Tag Archives: pension

June July performance

End of July (what happened to June?!) so let’s see what’s what.

Big cap portfolio.

There have been a few more ‘downs’ than ‘ups’ than I’m really happy with in my big cap portfolio, but then that’s the nature of the stock market. As for general performance, fallers include GlaxoSmithKline and Tate & Lyle, but the main nasty has been JD Sports which through June and into early July fell by nearly 25%. However if you look at JD’s performance over the last three years it’s been a pretty solid non-stop climb. Add to that a sudden upsurge in April, then a bit of a correction was not unexpected. This fall has brought the share price back to where it was about 6 months ago and is also now showing signs of perking up again, so I’m not too worried.

On the performance plus side Rio Tinto and Electrocomponents are up nicely. Rio has moved up 20% from a local low in May, while Electrocomponents continues its general climb which started back in early October 2015. Back then we’re talking of a share price of around 170p, now around the 620p mark.
So despite JD Sports upset, the portfolio is still outperforming the FTSE100 index and is showing an annual rate of growth equivalent of a little over 8%.

Income portfolio.

As for my investment trust based income portfolio, that’s been flat-lining for the last couple of months. Despite this it ‘s still up 12% since its inception in December last year. However in dividends (it is, after all an income portfolio) it has returned an equivalent annual yield of 3.9%. Add that to its capital growth and I’m more than happy with it.

So it’s all very much let things continue on as they are, no plans to sell anything yet. The first real review time for that won’t be till September for the big cap portfolio (its 6 month point). Even then any re-balancing may not occur till its first birthday. Likewise not till December (1 year) for the income one.

End of April finance

End of month finance review time.

What’s happened on the finance and investment side of things? Redrow has done rather nicely but star performer has been JD sports, up neatly 15% over the last month. On the downside, Burberry recently announced a reduction in sales and so suffered a sudden fall in price but looks to be recovering a little. Rio Tinto seems to be on a bit of a downer, but it’s GlaxoSmithKline that’s going to be sold out of the portfolio. So on Tuesday (Monday being a bank holiday) Glaxo will go and be replaced with Persimmon (PSN).
Overall the portfolio is up over 2% and is nicely outperforming the FTSE 100 index. It is generally targeting capital growth, any dividends will be seen as a bonus.


As for setting up an income virtual portfolio I’m doing something a little non-standard. I’ve sorted out 10 high income type investment trusts (Brunner (BUT), City of London (CTY), F&C Capital and Income (FCI), JPMorgan Claverhouse(JCH), Merchants (MRCH), Murray Income (MUT), Schroder Income Growth (SCF), Scottish American (SCAM), Temple Bar (TMPL), Value & Income (VIN)), and have, in my simulation, bought £1,000 of each of them.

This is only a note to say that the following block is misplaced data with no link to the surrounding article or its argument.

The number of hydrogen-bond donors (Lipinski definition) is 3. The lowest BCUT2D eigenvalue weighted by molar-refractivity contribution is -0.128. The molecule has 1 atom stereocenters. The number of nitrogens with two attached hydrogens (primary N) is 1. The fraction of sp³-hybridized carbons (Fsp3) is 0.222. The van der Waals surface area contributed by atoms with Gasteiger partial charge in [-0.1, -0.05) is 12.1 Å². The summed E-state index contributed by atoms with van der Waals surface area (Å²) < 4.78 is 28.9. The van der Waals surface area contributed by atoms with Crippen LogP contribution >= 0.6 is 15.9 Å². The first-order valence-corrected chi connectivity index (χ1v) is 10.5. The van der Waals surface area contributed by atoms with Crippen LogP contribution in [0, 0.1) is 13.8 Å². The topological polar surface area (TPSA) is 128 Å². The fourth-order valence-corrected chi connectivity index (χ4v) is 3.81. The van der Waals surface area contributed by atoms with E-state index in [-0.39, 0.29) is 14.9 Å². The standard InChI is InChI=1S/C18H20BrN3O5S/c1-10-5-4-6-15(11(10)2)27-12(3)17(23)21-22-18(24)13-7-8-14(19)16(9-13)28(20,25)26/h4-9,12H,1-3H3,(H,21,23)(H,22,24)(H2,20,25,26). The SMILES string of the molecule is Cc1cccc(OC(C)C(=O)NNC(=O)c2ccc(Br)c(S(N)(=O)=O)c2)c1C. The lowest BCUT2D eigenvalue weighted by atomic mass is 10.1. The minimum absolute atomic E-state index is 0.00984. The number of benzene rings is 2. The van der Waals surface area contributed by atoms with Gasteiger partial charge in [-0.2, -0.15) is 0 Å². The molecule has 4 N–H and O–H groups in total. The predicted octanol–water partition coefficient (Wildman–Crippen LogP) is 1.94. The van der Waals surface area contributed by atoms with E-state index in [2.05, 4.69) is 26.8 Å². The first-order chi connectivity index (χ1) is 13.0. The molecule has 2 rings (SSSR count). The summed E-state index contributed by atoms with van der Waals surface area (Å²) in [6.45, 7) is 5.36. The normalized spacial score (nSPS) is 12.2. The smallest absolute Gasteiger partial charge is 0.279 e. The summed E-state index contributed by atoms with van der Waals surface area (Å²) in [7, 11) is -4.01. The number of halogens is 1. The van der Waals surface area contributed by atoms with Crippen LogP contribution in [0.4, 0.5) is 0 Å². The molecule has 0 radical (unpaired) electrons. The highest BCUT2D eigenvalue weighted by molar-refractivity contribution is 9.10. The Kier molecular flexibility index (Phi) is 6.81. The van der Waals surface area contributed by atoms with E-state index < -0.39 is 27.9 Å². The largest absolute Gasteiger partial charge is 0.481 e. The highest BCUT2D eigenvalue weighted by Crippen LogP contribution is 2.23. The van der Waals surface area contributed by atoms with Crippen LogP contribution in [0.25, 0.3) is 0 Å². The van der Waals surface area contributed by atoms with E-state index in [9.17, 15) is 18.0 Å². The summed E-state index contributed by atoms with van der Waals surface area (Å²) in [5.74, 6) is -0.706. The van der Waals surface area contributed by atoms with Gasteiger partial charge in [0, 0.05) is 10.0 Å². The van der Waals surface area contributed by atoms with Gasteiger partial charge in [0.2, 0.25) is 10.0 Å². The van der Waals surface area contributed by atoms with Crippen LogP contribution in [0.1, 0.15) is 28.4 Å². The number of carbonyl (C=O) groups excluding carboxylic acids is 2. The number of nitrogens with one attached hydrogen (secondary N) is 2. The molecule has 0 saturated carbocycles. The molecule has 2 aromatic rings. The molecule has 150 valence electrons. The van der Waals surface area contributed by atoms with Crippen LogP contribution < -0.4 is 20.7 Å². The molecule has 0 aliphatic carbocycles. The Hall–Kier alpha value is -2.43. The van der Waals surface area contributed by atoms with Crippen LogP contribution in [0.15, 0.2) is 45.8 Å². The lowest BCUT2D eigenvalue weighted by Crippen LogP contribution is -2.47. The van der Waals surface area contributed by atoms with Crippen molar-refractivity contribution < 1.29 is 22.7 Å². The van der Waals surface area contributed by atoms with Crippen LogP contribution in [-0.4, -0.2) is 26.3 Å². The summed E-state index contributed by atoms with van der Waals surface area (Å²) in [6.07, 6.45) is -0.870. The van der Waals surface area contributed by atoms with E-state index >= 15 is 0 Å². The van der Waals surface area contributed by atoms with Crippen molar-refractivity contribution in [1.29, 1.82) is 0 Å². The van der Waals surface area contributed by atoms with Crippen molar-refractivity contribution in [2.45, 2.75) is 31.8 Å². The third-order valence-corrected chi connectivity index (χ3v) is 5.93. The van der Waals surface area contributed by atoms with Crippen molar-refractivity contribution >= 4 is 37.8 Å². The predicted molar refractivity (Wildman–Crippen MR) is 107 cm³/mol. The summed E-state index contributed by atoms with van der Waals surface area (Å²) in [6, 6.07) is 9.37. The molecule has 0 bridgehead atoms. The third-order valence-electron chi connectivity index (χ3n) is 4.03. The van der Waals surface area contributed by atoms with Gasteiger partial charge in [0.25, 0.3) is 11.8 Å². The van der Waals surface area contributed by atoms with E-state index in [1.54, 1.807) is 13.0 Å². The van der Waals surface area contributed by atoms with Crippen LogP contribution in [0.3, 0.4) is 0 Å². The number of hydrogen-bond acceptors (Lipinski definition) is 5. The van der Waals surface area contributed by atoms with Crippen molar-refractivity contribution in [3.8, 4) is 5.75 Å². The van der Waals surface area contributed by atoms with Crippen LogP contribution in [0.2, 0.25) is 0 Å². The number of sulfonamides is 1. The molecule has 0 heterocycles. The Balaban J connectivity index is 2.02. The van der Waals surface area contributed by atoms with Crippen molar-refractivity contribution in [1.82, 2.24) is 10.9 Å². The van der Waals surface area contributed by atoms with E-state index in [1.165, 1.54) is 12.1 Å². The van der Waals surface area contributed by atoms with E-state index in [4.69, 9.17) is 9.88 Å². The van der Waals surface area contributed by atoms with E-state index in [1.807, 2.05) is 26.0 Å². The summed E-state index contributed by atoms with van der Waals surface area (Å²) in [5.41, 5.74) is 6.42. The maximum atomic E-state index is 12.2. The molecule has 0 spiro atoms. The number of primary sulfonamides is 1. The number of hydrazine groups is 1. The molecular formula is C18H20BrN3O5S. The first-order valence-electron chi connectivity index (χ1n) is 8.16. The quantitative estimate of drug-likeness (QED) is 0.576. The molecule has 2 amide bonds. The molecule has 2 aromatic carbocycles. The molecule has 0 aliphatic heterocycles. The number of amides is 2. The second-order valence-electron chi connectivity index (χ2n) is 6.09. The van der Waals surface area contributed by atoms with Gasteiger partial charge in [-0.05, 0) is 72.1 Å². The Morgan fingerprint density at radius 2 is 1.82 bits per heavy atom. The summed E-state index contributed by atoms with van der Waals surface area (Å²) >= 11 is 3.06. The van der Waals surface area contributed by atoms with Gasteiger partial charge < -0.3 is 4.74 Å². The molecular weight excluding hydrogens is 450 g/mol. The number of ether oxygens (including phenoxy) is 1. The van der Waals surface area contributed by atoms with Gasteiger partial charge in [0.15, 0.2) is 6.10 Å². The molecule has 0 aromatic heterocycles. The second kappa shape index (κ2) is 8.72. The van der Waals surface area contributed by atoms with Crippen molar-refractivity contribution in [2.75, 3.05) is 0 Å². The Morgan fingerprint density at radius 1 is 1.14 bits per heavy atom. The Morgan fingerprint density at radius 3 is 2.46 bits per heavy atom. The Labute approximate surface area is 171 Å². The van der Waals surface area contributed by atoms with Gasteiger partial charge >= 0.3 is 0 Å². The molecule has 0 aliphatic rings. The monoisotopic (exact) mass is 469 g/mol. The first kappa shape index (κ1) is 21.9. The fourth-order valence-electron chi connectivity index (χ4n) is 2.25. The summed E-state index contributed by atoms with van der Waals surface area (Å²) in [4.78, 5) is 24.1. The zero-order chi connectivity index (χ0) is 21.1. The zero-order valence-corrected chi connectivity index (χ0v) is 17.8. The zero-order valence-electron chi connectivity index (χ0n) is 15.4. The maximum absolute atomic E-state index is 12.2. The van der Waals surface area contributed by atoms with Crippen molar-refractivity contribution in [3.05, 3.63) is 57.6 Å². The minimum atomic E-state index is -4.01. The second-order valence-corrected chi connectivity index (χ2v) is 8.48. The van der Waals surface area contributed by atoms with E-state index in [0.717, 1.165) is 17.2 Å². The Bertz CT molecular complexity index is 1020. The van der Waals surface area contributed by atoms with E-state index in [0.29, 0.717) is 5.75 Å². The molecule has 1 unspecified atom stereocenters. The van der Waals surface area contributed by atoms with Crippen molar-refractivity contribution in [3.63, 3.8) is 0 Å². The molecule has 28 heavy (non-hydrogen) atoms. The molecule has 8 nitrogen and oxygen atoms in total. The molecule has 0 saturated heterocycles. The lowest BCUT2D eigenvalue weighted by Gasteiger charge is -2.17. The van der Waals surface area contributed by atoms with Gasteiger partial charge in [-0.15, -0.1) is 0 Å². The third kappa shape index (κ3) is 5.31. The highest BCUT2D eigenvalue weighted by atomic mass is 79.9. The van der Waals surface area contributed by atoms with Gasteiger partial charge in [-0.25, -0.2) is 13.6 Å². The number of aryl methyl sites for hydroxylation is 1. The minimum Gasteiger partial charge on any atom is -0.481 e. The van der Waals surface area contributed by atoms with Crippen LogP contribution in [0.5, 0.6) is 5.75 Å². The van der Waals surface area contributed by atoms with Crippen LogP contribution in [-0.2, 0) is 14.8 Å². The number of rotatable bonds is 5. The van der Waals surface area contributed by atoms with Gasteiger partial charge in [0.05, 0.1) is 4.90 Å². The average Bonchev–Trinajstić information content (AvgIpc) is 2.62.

The slightly non-standard thing is that having decided on what to buy (based on long term dividend stability / growth) I back-dated the purchase to the start of last December. This does immediately give me an idea of how the income side is performing in respect to dividend generation. The start of December is also an important date regarding some pension stuff I have, so having this income portfolio running parallel to my pension stuff will be useful to me. This straight away lets me see that it’s currently paying out dividends at an equivalent interest rate of 3.5% a year, but if I add this to overall capital growth then since December it’s showing a 10% gain. This compares to an 8% gain in the FTSE100 Total Return Index over the same period.

I’m happy enough with things at the moment. It is a learning experience and will be useful later in life when I’m no longer having a wage as an income but am relying on other investment sources.

Time to think about generating income.

Income please.

As well as my big cap portfolio I’m playing with, I might start a second one looking to see about generating income. A mix of relatively high yield unit trust / OEICs and of investment trusts, say 5 of each. The idea will be very much a buy and hold routine, reviewing it once a year in case any disasters need to be weeded out.
As it will be targeting income I won’t be too concerned about capital growth and will assume any growth in one investment will probably be balanced out by losses in another. Any actual ‘overall growth’ in the portfolio will be through reinvesting any income not withdrawn at yield or dividend payment time. This should be an interesting experiment. Dividends are usually paid out twice a year, so this will not be a portfolio to be ‘rushed’. As a target a 4% income seems a reasonable objective to aim at. As this will be a learning experience I’m not too worried as to what it actually turns out to be, so long as I can gain some knowledge and experience doing it.

As for my main virtual portfolio, then I think I will go for the idea at the start of each month of culling out the worst performer if it really has behaved badly. I don’t want to get into the bad habit of too much churning and replacing things just for the sake of it, that will only rack up unnecessary charges. However cutting losses is so important in ensuring an overall gain. Remember that if an investment falls by say 50%, then a 100% gain will be needed to get it back to where it was.
The portfolio is currently just getting into profit mainly through a nice set of results from JD Sports. Rio Tinto is still looking a bit weak, so if anything’s going to go at the start of next month it is still favourite for the chopping block. It would be nice if it did burst back into life.